Performances aside (for the moment), consider her literary accomplishments…
She’s the author of six collections of poetry: Life According to Motown (1991); Big Towns, Big Talk: Poems (1992); Close to Death (1993); Teahouse of the Almighty (2006); Blood Dazzler (2008); and Shoulda Been Jimi Savannah (2012).
She’s working on a biography of Harriet Tubman, one of the best known “conductors” of the Underground Railroad prior to the Civil War.
Her poems have been anthologized in numerous publications, including The Oxford Anthology of African-American Poetry.
She’s written and performed two plays—both with a single character.
She’s a teacher, speaker and essayist. She contributed to and edited Staten Island Noir, which won an award from the Mystery Writers of America.
This is one of her poems. One can’t call it typical; Smith has no typical poems.
They Romp with Wooly Canines
and spy whole lifetimes on the undersides of leaves.
Jazz intrudes, stank clogging that neat procession
of lush and flutter. His eyes, siphoned and dimming,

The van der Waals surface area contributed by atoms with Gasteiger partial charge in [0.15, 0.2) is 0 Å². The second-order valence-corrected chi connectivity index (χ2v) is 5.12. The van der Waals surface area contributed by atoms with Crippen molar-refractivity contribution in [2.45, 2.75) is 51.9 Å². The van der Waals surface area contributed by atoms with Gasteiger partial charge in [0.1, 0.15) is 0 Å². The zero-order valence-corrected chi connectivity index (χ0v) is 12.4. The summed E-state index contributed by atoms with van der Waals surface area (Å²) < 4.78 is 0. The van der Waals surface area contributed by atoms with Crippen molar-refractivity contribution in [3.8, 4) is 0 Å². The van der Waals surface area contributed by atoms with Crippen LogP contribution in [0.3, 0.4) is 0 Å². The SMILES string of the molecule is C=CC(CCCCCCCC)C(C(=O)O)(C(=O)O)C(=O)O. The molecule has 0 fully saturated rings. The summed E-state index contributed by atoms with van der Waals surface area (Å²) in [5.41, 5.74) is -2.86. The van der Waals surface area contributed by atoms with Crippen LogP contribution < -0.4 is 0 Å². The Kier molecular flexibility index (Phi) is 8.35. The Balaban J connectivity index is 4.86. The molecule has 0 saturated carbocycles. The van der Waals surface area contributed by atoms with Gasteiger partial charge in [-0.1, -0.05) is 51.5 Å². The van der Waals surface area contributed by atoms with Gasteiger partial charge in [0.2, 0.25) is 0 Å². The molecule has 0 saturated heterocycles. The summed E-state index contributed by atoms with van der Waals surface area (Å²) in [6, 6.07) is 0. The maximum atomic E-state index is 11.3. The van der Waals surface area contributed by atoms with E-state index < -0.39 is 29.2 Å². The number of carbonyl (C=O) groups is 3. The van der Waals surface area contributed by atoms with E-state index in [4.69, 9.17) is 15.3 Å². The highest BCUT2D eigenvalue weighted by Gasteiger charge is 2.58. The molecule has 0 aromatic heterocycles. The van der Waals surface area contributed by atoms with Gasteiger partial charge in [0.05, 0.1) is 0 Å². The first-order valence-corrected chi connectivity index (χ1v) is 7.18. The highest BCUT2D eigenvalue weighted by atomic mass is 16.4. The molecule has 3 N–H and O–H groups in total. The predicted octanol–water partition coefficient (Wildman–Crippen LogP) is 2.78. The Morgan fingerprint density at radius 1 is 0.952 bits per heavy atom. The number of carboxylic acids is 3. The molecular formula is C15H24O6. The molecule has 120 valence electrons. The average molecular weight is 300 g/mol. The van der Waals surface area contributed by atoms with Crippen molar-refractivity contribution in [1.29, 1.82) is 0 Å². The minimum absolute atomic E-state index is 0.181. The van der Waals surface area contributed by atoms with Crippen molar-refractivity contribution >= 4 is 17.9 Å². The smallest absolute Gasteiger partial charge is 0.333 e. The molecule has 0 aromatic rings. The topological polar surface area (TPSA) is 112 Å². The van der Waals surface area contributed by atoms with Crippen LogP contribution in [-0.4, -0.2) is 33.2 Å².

demand that he accept ardor as it is presented, with
its tear-splashed borders and stilted lists, romance
that is only on the agenda because hours do not stop.
Bless his sliver of soul. He’s nabbed a sizzling matron
who grays as we watch, a thick-ankled New England
whoop, muscled to suffer his stifling missionary weight.
Earth-smudged behind the wheel of her pickup,
she hums a tune that rhymes dots of dinner trapped
in his beard with twilight. Is it still a collision course
if you must lie down to rest? Bless her as she tries
on his name for size and plucks hairs from her chin.
Bless him as he barrels toward yet another wife
who will someday realize, idly, that her only purpose
in this dwindling novella of his days is to someday
lower his heralded bulk, with little fanfare, into a grave.
She’s best known for her poetry performances. She’s won the National Poetry Slam four times and been featured on HBO’s Def Poetry Jam. She’s performed in coffee houses, universities and concert halls. She doesn’t read her poetry; she performs it from memory, and she amazes as she pitches her expressions, gestures and body language into her words.
The performances are enthralling to watch. (There are a number of them available on YouTube, but the recording of several of them aren’t broadcast quality.) With the voice of authority and experience, Smith grabs hold of sense and sensibility and doesn’t let go, wringing out emotion, pain, and often anger. You feel these poems, and they can be a transformative experience.
Her performance of “Skinhead” is one example of the power of what she does with poetry (please note that it contains strong language). She is a distinctly American poet, coming from an American experience.
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